The famous theme song from the Lone Ranger was written by Gioacchino Antonio Rossini (1792–1868)…
an Italian musical composer whose most known works include The Barber of Seville and William Tell.
The Theme from the Lone Ranger is actually the fourth and final part of Rossini’s William Tell Overture.
The Lone Ranger began as a radio program in 1933 and aired until 1954 with several cast changes during its twenty-plus year run.
“A much more well known and influential adaptation of the Lone Ranger was the (1949-1957) television series starring Clayton Moore (though with John Hart as the Lone Ranger from 1952-1954) and Jay Silverheels as Tonto. The live-action TV series featured Gerald Mohr as the episode narrator. He was also narrator for seven episodes of the radio series in 1949, 1950 and 1952. Fred Foy served as announcer of both the radio and TV series from 1948 to 1954. The series was popular enough to spawn two feature films, The Lone Ranger (1956), and The Lone Ranger and the Lost City of Gold (1958). —Wikipedia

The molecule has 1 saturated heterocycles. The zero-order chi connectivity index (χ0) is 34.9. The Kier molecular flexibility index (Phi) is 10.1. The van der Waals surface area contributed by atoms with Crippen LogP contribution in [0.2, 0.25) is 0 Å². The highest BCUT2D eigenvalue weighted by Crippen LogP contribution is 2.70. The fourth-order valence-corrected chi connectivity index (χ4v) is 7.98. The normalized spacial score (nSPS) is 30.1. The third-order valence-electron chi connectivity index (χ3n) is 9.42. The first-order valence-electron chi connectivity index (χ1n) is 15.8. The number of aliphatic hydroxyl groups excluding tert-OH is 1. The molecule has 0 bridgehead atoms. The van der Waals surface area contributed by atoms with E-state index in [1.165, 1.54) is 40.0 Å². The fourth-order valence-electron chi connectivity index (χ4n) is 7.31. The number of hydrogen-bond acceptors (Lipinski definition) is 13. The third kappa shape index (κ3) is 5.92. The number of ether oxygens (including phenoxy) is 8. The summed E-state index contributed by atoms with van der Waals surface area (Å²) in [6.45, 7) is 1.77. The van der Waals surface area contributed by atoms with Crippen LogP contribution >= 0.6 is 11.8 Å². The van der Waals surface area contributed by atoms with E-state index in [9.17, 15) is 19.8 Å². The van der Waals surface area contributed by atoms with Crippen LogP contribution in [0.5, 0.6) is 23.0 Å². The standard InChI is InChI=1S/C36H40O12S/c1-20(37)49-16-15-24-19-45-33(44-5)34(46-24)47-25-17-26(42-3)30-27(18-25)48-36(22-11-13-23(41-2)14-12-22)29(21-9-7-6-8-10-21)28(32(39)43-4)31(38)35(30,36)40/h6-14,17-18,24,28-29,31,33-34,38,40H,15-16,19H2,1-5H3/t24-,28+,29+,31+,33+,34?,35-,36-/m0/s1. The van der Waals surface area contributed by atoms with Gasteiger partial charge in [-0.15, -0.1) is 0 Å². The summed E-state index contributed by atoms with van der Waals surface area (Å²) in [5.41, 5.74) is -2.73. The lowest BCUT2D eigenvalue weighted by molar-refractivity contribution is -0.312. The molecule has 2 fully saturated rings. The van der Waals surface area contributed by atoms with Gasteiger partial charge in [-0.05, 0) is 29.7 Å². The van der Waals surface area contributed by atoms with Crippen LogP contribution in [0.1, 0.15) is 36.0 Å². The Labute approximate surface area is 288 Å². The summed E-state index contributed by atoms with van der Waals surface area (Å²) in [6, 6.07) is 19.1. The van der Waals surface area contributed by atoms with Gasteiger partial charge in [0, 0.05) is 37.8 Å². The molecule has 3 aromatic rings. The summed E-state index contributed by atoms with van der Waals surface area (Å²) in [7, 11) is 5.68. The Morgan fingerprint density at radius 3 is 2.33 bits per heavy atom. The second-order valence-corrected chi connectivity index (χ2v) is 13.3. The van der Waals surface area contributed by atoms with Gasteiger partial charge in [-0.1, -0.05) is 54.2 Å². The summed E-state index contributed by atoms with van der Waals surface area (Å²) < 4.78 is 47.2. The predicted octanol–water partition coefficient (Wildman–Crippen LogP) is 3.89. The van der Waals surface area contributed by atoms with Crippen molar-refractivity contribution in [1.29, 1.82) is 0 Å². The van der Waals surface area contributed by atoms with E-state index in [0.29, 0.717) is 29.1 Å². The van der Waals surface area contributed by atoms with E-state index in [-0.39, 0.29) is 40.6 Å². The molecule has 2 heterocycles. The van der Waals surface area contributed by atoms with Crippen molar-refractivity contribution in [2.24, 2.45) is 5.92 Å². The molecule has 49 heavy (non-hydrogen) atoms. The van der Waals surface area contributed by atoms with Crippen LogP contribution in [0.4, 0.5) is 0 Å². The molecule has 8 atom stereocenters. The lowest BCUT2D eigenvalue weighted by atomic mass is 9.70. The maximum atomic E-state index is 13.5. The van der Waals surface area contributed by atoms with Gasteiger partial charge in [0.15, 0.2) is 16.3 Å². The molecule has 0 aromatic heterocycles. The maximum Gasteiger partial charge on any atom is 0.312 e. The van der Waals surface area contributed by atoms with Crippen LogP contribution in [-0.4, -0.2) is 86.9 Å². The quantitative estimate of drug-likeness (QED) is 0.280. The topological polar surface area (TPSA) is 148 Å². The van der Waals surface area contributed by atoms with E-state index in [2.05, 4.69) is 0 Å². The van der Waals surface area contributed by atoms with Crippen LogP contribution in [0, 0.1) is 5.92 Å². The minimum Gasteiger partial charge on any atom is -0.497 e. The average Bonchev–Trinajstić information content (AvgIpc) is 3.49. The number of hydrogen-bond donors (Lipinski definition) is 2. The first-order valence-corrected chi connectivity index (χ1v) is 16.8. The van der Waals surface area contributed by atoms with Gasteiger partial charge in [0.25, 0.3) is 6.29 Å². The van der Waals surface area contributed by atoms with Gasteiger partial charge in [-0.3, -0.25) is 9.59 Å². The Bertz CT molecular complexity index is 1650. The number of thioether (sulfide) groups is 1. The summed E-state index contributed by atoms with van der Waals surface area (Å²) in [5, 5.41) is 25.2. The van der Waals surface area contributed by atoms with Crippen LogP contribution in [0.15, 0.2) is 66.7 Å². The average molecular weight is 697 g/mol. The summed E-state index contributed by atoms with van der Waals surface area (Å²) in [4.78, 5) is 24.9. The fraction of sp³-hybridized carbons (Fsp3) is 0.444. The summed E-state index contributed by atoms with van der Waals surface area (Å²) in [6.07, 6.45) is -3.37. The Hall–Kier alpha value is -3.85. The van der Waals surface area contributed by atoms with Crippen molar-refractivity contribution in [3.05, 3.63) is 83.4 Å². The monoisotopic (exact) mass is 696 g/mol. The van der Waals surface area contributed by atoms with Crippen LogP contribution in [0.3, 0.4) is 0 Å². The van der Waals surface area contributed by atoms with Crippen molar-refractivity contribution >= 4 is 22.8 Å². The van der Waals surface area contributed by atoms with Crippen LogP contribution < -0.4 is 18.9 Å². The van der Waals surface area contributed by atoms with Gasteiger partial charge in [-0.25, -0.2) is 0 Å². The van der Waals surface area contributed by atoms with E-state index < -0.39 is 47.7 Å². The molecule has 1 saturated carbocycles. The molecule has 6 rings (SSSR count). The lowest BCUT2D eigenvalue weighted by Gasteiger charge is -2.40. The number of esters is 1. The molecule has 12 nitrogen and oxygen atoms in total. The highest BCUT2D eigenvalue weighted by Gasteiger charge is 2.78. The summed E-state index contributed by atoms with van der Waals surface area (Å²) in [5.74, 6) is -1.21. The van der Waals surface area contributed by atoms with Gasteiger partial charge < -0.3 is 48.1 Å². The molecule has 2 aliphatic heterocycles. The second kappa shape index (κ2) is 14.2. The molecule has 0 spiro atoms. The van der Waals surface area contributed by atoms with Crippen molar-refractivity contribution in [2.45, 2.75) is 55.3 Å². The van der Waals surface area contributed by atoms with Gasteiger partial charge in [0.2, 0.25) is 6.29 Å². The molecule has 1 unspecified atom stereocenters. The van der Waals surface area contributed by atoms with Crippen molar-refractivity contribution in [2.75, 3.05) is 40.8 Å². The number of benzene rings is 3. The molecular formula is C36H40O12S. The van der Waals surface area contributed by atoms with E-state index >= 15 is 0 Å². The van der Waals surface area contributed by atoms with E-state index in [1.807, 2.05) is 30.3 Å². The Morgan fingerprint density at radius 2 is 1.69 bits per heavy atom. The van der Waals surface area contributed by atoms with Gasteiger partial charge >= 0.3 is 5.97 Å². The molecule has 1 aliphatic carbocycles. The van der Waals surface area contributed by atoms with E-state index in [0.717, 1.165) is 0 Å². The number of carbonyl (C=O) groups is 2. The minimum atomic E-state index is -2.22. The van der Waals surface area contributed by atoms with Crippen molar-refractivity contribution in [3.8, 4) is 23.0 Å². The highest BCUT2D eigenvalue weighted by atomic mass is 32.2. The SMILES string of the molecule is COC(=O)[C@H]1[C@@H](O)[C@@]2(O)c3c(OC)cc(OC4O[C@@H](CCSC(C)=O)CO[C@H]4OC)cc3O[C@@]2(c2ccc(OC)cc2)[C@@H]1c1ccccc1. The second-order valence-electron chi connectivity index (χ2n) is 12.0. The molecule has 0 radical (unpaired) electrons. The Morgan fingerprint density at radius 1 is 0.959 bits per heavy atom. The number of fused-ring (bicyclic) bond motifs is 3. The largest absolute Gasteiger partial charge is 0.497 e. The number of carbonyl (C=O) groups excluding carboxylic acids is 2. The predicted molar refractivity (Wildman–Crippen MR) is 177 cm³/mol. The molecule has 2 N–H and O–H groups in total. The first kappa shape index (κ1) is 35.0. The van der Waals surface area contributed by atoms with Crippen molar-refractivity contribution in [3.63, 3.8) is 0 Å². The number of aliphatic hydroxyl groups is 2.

The popularity and longevity of the Lone Ranger is no doubt responsible in part for the familiarity of the William Tell Overture.
The song was further popularized in two famous 1960s television commercials, one for Lark cigarettes and a subsequent spoof of the Lark commercial for Jeno’s Pizza Rolls.
SIDEBAR: Famous voice actor, comedian and advertising man, Stan Freberg, created the Jeno’s Pizza Roll spoof of the Lark commercial, to great success. No doubt, the idea sprang from his love of parody and his disdain for cigarettes. Throughout his career, Freberg repeatedly refused sponsorships for his programs from alcohol and cigarette manufacturers.
Jeno’s Pizza Roll Commercial, 1960s